What Happens When the Cancer Comes Back?
Liver cancer remission can last for years, but recurrent liver cancer can bring your new routine to a screeching halt. It’s no surprise that many patients live in fear of their cancer coming back, but you don’t have to let that fear overwhelm your days.
The first step to a happier life in remission is a better understanding of recurrence and learning to use your knowledge of cancer and cancer treatment to work for you.
What to Know About Liver Cancer Recurrence
In many cases, a cancerous tumor in the liver can be extracted and the body healed, but there are times when cancer cells are left behind. For this reason, most doctors are reluctant to say a cancer has been “cured.”
Although liver cancer remission can be permanent, there are some facts you should know about recurrence:
- The site of recurrence matters. Of the three types of cancer recurrence (local, regional, and distant), cancer that comes back in the same place (local) brings the best prognosis. When the cancer appears somewhere else in the body (distant), it has likely metastasized and will be very difficult to treat.
- Other types of liver damage may increase your risk. Liver conditions such as cirrhosis can damage cells to the point of mutation, which may lead to a new instance of liver cancer, or a recurrence of your initial cancer.
- Recurrence is outside your control. Even if you’ve done everything right with diet, exercise and follow-up appointments, your cancer could recur. It’s not your fault, and it’s important not to blame yourself for the recurrence.
Recent studies suggest that a second surgery (resection) is a good option if you’ve been in remission for at least one year and your cancer had not spread to the large portal vein in the liver.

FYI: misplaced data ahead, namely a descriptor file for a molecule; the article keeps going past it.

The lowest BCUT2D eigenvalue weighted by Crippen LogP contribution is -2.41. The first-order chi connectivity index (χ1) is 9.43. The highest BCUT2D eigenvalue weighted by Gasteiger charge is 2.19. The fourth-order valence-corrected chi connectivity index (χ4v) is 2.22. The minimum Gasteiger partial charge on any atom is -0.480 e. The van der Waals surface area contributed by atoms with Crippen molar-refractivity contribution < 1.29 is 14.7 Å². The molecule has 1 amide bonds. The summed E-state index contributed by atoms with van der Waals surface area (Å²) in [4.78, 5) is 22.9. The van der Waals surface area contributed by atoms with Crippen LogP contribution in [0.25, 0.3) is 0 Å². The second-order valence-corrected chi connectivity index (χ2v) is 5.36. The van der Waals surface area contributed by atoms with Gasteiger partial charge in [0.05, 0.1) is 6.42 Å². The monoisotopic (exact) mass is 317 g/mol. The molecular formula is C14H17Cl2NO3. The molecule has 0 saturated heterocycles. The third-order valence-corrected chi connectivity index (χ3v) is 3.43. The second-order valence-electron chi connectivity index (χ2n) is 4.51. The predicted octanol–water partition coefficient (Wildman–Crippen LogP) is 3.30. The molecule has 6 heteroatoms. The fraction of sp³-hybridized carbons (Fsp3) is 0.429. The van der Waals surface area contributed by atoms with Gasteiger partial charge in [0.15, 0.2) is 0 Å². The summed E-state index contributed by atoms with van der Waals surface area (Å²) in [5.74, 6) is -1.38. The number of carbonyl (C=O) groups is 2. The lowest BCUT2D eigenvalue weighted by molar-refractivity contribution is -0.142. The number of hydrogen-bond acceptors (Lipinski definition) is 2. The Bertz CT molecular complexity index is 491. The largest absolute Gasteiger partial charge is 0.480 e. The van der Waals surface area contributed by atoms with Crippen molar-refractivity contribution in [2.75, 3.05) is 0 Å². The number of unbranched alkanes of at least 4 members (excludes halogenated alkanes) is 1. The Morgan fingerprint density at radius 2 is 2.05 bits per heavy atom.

Even when surgery isn’t an option, it’s important to remember that there are other treatments to fight the cancer and ease the symptoms, if the need should arise.
Techniques to Ease Fear and Anxiety
Even though you’re in remission from liver cancer, memories of treatment and the dread of going through it all again can make it difficult to look ahead.
Instead of living in fear, take stock of your abilities, advantages, and resources in your post-cancer life:
- Each day lowers your risk of recurrence. Although some cancers can return years down the road, most recurrences happen within two years of treatment. Feel encouraged that each day brings you closer to that marker, and once you pass it, your chances of recurrence fall even lower.
- If cancer comes back, you are prepared to handle it. One benefit of going through cancer treatment is the set of skills and experience you gain. If you do experience a cancer recurrence, you can take some comfort in the fact that you know your enemy, you already have a good support system, and you know what to expect with treatment.
- Manage the anxiety with support. Rather than ignoring your fear, accept that you will feel some anxiety, and learn to manage that with the help of a support group, a counselor, or a proactive hobby like journaling. Thinking and talking about your fears can relieve the uncertainty and instill more confidence.
Although you can’t control whether or not your cancer comes back, you can control your fear of recurrence.
Use your follow-up appointments to gain more knowledge about patterns of liver cancer recurrence, a good self-care plan, and symptoms or changes to watch for. The more informed you are, the better your ability to overcome uncertainty.